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Laura Jackson teaches ceramics, wire sculpture and fused glass residencies, students create decorative and functional artworks in a supported creative atmosphere. Projects are integrated with classroom lessons to encourage a deeper connection with the art form chosen, while learning the process and skills needed to create an individualized work of art.

Projects include wire figurative sculptures, and claywork.  Laura specializes in hands-on demonstrations, positive classroom management, and pieces of finished artwork by every student. As students experience art production in a supportive atmosphere, they learn about production methods, materials, art history, and the practice of a professional artist.

Arts and Academic Standards

  • Help students explore and describe the use of ideas, techniques and problem solving in the creative process.
  • Help students examine how a work of art reflects an artist’s environment and personal experience within a society or culture.
  • Allow room for students to construct, support and refute interpretations of history using social or cultural perspectives.
  • Demonstrate the skills and dispositions needed to be a critical consumer of information.
  • Help students evaluate competing design solutions using a systematic process to determine how well they meet the criteria and constraints of the problem.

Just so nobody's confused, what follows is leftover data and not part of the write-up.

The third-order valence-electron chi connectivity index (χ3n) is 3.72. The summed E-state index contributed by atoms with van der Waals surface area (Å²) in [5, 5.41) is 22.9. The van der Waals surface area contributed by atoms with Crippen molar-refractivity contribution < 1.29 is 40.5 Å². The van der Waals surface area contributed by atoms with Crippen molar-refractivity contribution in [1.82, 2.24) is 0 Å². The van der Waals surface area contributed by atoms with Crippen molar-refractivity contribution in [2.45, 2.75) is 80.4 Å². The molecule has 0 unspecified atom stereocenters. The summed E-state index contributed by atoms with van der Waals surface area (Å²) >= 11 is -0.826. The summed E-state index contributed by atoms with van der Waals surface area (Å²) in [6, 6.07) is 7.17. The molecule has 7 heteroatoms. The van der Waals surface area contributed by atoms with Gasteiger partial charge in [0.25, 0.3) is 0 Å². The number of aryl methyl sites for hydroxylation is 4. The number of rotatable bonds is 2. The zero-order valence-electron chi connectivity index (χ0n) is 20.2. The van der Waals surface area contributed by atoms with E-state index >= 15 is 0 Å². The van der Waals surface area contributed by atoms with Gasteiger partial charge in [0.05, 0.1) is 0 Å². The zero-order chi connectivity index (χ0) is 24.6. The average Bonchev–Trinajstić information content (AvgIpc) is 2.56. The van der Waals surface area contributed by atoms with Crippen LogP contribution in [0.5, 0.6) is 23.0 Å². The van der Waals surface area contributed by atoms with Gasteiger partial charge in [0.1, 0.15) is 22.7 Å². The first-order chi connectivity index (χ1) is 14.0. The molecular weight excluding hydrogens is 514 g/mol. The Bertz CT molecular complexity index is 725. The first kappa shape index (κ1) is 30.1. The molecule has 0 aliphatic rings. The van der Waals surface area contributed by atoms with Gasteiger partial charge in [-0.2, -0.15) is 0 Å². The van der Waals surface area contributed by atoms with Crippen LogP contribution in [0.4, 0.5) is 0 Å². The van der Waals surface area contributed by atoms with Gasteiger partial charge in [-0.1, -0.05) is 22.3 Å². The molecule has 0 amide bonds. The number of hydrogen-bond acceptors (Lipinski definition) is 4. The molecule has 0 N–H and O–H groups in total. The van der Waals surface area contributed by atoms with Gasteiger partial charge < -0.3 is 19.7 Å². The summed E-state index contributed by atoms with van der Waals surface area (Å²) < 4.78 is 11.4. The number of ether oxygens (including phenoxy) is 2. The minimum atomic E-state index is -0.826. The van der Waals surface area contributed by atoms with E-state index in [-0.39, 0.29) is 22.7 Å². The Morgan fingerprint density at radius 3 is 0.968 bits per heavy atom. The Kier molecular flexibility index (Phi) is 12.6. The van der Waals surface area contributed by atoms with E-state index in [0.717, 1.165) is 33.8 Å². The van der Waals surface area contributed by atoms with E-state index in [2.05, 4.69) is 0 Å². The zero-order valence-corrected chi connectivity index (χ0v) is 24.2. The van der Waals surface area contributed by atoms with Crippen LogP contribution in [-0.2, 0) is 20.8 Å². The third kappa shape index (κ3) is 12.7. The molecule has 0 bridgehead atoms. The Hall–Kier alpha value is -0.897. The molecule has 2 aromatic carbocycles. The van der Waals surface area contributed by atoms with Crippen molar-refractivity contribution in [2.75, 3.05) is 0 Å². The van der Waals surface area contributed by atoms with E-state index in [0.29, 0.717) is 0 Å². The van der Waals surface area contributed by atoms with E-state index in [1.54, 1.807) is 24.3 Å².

• Help students reason with shapes and their attributes.

Laura Jackson offers four residency options: ceramics, wire sculpture and fused glass. Students learn process, materials, history and the art forms role in our society while improving problem solving and critical thinking skills. Any of the art forms can be successful integrated into the classroom’s curriculum allowing a large range of project themes.

Ceramics
Bowls, cups, pinch pot monsters, coil pots, animals, relief tiles, masks, etc.
Students will use hand building techniques and learn the clay process to create a 3-D sculpture. Student will focus on shape, texture, form, size and color during the creating and glazing of their clay project. Students will learn about clay’s role in our everyday life, its connection to the earth and the kiln’s firing process.

Wire Sculpture
Students will first construct a frame for their person, animal, insect, etc. out of a hard steel wire focusing on form, size and body proportions. Students will then use telephone wire to continue creating their sculpture. During the last session students will be able to add buttons, beads, feathers, etc. for finishing details.

Fused Glass
Pendants, pins, magnets, sun catchers and tiles
Students will develop a realistic or abstract design that focuses on color, shape, size, repetition and balance. Older students will learn how to cut glass for their project, while younger students use pre-cut shapes and frit (sand-like glass) to create their glass art. Fused glass projects will need to be fired in a kiln.